No Southern-fried Southern boy wants to be called a Yankee, but we share the characteristics of shrewdness and thrift. Thus, each month we include a money-saving tip. It’s OK if you call me “cheap.”
Search the Web for “wood storage” and you will be inundated with more articles and videos than you can digest in a lifetime. Every woodworker has his own take on where and how to store materials for future use. And, I believe that most will agree that the answer to our storage problem is, “put it somewhere that can’t be used for anything else.”
In my case, the majority of wood storage is between the front wall of our house and a wall that supports a porch above.
That space is too narrow for parking, so I made a rigid frame to support materials of all shapes and sizes. One end is dedicated to sheet goods and, with an inexpensive layer of lauan as the foundation, I can add everything from full sheets to small scraps.
The other end is for solid wood and is organized by species, with the bulk of the space going to treated pine.
Under the house is the roughest of the rough; mostly construction lumber, cedar siding left over from our home’s original construction, posts and poles.
Having experienced, “Don’t I have (fill in the blank with a wood species and scrap size) somewhere?” many, many times, I try not to throw away any scrap I think might be usable. Perhaps the best part of this storage system is that there is nearly zero monetary or space cost to this system.
The inspiration started with a tip I read online, suggesting the storage of dowels in PVC gutter downspouts attached to the underside of ceiling joists in the shop. I was convinced this was the storage solution for me, and I got on a ladder, measuring for the lengths of downspouts I wanted to purchase when it hit me: “I can store stuff up inside these wooden I-joists without sacrificing ceiling height and without buying anything.”
Here’s how I did it: I already had little strips of treated lumber I use for stakes and a thousand other uses. It was a simple matter to take an inside measurement of the space between joists to customize roughly 14″ pieces of the little stakes (the space between joists is not always equal) to fit tightly, where they act as supports for the scraps. Close together for short scraps, far apart for longer pieces or even letting long lengths span several supports. Each collection is organized from longer to shorter.
At first, when I had only a few rafters in use, it was easy to look up and see what kind of scrap was stored where. Now, I have 20 rafter storage spaces, necessitating an identification system. Initially, I used blue painter’s tape, but the lack of contrast between blue tape and black Magic Marker made reading difficult, especially against the glare of ceiling lights. Two-inch adhesive tape (enter the tiny bit of cost) solves the problem, with excellent contrast between black and white.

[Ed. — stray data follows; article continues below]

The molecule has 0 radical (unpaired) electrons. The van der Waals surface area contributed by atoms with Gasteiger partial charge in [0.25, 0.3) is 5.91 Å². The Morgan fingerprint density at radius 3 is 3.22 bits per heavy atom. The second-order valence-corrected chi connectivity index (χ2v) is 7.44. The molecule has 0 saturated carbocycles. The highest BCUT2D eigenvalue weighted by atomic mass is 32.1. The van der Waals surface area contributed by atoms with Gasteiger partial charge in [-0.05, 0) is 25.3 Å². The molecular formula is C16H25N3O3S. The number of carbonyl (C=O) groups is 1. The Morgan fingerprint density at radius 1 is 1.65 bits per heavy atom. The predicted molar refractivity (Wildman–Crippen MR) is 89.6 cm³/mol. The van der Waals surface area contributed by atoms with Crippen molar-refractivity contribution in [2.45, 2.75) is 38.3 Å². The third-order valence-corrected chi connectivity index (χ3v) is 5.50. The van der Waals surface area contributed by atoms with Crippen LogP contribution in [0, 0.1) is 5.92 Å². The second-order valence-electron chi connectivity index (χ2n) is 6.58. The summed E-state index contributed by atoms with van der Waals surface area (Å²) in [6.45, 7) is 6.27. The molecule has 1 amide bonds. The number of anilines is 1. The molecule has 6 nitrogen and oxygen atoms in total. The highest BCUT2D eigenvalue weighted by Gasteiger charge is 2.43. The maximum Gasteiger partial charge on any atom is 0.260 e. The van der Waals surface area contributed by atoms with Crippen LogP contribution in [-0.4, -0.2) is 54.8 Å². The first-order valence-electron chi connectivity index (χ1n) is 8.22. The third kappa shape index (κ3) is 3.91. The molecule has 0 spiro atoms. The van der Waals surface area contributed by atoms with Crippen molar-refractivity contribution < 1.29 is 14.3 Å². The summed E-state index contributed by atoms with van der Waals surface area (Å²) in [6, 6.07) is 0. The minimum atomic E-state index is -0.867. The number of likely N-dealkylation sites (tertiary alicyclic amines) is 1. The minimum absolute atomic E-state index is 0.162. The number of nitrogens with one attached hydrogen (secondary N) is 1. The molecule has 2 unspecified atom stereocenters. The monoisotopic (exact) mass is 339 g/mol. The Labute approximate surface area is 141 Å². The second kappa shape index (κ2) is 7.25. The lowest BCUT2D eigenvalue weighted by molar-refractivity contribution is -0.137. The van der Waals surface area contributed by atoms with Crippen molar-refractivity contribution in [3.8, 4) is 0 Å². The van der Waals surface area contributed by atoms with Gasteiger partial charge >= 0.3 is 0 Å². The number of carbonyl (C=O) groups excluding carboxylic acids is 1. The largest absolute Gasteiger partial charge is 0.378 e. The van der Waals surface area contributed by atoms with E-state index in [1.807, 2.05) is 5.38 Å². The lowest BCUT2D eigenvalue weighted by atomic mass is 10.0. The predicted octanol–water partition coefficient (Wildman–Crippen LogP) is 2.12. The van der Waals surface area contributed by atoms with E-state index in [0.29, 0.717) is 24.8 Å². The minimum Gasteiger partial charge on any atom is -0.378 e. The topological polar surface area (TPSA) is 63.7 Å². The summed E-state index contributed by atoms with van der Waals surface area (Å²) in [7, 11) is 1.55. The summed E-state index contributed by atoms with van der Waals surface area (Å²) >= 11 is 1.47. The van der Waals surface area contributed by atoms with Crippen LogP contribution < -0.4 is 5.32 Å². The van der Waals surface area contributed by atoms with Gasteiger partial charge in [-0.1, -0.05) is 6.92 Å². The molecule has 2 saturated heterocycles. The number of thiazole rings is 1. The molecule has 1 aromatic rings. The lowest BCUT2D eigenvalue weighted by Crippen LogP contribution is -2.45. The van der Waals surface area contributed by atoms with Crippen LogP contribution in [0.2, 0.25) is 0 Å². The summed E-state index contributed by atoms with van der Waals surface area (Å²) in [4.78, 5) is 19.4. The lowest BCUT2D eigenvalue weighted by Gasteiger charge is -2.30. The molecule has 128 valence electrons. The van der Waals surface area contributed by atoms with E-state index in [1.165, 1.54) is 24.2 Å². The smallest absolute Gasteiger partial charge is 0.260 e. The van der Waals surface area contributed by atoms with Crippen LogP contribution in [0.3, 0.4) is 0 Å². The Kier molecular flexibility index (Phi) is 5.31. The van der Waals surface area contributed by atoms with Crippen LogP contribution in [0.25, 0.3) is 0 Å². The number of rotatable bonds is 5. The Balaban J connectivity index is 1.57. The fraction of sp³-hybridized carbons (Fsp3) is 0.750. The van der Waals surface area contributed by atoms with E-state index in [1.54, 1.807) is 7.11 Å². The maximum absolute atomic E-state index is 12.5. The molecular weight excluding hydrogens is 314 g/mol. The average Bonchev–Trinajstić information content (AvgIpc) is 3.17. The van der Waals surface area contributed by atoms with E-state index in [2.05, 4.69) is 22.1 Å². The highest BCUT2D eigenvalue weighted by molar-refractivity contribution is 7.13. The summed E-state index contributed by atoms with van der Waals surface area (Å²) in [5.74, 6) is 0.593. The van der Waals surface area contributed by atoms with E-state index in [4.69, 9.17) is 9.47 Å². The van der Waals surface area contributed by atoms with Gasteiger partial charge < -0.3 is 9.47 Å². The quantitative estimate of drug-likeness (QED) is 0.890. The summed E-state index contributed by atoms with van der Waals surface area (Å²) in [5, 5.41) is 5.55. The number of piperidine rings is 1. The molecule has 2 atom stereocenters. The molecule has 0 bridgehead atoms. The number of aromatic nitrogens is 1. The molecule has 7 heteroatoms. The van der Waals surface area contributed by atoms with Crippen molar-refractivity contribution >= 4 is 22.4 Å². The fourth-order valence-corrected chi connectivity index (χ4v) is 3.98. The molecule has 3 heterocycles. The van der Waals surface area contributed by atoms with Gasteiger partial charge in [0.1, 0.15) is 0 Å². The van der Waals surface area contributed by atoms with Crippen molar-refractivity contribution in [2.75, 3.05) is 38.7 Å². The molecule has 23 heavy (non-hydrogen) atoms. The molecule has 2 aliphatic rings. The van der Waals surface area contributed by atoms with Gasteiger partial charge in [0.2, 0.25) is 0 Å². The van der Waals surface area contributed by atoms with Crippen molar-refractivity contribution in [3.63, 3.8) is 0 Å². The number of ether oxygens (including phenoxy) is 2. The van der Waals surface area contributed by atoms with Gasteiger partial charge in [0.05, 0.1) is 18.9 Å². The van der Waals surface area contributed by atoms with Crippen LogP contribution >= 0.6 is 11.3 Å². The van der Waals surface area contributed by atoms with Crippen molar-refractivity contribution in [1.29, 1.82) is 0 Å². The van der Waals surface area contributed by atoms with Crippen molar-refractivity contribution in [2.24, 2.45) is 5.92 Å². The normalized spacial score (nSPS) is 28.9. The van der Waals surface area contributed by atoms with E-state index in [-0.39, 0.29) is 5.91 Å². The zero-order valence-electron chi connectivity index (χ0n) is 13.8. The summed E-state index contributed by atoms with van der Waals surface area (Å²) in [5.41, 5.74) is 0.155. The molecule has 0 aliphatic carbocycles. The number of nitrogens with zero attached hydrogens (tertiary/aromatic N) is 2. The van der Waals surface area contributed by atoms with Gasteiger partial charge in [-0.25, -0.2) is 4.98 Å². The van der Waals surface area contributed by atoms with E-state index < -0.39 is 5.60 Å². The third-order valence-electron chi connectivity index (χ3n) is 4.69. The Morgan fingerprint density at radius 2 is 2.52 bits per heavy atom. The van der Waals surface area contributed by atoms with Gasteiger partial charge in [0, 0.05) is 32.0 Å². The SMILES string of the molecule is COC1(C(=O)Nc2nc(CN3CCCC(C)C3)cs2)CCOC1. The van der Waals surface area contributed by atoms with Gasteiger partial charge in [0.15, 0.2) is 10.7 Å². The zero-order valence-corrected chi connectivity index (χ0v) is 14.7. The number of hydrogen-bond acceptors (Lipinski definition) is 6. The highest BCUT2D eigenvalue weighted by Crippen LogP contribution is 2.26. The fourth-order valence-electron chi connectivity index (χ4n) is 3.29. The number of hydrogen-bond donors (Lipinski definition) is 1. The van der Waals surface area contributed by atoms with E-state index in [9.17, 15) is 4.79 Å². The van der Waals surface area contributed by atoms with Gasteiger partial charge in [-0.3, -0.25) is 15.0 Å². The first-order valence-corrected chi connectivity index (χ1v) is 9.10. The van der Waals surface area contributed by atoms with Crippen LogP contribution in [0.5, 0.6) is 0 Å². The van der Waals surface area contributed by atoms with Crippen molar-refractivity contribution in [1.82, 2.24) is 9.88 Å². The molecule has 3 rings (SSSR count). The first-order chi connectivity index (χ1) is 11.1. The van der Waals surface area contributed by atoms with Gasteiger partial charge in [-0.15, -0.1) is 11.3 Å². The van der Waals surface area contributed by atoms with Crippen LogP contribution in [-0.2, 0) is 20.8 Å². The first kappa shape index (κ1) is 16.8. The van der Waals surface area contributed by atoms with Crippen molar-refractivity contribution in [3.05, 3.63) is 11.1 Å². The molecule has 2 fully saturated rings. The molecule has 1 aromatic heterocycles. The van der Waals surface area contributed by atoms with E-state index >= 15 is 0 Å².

Some very, very small scraps are still worth keeping, but they won’t easily fit into or onto conventional storage. For that, 5-gallon buckets are the cat’s meow.
Then, there’s the wild card scrap storage: drawers salvaged from old refrigerators. The vertical standards can be used to hang the drawers in their original fashion, or you can improvise by fashioning wooden runners to support the drawer edges.
Jim Randolph is a veterinarian in Long Beach, Mississippi. His earlier careers as lawn mower, dairy farmer, automobile mechanic, microwave communications electronics instructor and journeyman carpenter all influence his approach to woodworking. His favorite projects are furniture built for his wife, Brenda, and for their children and grandchildren. His and Brenda’s home, nicknamed Sticks-In-The-Mud, is built on pilings (sticks) near the wetlands (mud) on a bayou off Jourdan River. His shop is in the lower level of their home. Questions and comments on woodworking may be written below in the comments section. Questions about pet care should be directed to his blog on pet care, www.MyPetsDoctor.com. We regret that, because of high volume, not all inquiries can be answered personally.
Thank you for your suggestions on wood storage. If you look closely at the various suggestions you will see a sizable amount of “air” on the shelves. By that I mean that there is so much distance between the top piece of wood on one shelf and the bottom of the next shelf. “Air” is a waste of space especially in a small workshop like mine. In addition, most of the examples show boards laying flat and thereby you may find that boards stored this way over time may bow.
I suggest the following:
-Store boards on edge, which will prevent bowing.
-Most boards I purchase are small variations in width. So to minimize “air” or wasted space by putting the stored boards on their edge. This means shelves can be placed closer together giving more storage capacity in a small workshop.
-I use cantilevered shelving so boards can be removed using less shop space. If you install “pallet” style racking, you will need 16 feet of space to pull out an 8 foot board. I just don’t have the space for that.
-Storing boards on edge as opposed to stacking then on top of each other, allows you to pull one board out, which otherwise may have been stacked on the bottom, without pulling out any other boards.
Thank you, Ron. Those are good pointers and our readership and I will both benefit. Happy Woodworking! Jim